- Look for key ingredients; just like in your dogs’ foods, the main products in any supplement will be listed first. My advice is to stick to the common and well-researched ingredients such as glucosamine, chondroitin, and MSM (Methyl Sulfonyl Methane).
- Ideally, there shouldn’t be any artificial flavors, additives, or fillers. Or any crazy long lists of ingredients you can’t pronounce.
Read more for our recommendations on joint supplements.
7. Pay Extra Attention
Pay extra attention to your pup as they age; things are going to change. So, it’s important to pay attention to these changes and modify your behavior and even sometimes your home's layout to accommodate your aging pup.
Eyesight: Their eyesight is likely going to change, and they may have difficulty navigating their everyday environment. Try keeping your furniture layout consistent and not move things around.
Hearing: The same with their hearing; they may become startled if approached from behind and don’t hear you approach them. Think about the scenarios where they rely on their hearing, especially for safety reasons, and modify their routine or environment. For example, don’t leave an older pup outside unattended who may not be able to see or hear as well as they once used to, as these could lead to unfortunate accidents such as falling down stairs or heading into traffic inadvertently.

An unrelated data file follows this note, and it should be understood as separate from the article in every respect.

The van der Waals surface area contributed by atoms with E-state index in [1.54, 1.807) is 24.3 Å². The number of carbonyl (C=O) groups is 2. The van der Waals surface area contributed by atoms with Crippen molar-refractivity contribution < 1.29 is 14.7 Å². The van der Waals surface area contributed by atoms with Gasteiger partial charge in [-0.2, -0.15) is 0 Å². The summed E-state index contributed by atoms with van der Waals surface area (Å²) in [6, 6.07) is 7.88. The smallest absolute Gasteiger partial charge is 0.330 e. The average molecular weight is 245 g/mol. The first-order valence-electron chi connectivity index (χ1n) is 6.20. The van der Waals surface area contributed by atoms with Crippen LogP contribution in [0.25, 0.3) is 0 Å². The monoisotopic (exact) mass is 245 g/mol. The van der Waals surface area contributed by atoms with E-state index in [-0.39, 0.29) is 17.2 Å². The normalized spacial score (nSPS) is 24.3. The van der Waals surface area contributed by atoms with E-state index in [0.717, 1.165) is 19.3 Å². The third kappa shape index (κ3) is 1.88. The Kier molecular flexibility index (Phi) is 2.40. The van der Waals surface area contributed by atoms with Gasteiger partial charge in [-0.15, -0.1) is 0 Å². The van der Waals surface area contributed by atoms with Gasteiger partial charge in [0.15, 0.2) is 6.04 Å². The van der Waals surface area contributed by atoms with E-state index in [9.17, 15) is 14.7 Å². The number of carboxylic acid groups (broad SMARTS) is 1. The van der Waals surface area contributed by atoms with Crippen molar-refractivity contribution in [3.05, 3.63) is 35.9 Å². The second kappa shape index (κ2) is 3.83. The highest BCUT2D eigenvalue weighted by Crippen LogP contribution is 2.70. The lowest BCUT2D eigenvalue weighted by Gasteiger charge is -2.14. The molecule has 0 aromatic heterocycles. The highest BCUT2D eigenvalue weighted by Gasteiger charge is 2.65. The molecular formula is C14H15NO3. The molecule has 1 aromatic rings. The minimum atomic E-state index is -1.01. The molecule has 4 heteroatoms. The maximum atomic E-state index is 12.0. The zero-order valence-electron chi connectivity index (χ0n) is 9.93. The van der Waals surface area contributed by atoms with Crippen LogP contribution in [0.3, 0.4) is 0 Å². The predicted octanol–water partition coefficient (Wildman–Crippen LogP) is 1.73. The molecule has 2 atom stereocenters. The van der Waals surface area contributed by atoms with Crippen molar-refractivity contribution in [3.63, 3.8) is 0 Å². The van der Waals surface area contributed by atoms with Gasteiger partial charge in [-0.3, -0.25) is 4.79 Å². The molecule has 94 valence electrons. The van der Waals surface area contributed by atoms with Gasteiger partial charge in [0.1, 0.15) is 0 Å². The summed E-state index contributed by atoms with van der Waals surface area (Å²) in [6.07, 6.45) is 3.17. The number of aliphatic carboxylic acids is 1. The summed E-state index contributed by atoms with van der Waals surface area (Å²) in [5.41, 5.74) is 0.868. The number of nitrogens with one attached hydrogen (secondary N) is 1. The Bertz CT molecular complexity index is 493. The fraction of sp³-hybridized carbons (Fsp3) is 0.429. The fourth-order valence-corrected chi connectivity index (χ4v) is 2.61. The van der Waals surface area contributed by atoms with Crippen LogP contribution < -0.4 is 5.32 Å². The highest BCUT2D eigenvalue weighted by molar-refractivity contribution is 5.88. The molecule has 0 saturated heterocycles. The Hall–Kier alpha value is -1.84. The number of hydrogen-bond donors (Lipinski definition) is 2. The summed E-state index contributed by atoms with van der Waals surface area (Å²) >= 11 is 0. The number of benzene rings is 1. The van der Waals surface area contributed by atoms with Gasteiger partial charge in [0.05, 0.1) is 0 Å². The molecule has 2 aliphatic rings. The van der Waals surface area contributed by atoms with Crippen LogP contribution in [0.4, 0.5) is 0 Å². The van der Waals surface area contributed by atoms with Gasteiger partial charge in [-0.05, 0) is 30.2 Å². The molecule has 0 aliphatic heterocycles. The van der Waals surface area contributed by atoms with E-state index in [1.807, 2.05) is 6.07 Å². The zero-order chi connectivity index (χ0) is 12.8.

Mind: You may notice your pup sleep longer or they may stand and seem to stare into no-man's-land or even corners for minutes at a time. They also may have trouble recognizing you or family members that only visit on occasion. The best thing to do for cognitive decline, as with any aging process, is to start early before it becomes an issue. Keeping your dog’s mind active as they age is very important. Take them on a ‘sniffari’, where they can sniff for as long as they want, use puzzle toys (for mealtime or if they are food motivated), or let them watch ‘dog TV’ on YouTube.
Mobility: It’s also essential to modify your home as your dog ages. Wood floors can become slippery for older paws, so laying down inexpensive carpet runners for your dog to navigate safely is one option. Investing in ramps or stairs for the smaller breeds to climb onto beds and/or couches to prevent jumping and or falling is also well worth the purchase. Additionally, consider starting those supplements, as mentioned above, if you haven’t already, to protect and lubricate their joints and decrease inflammation.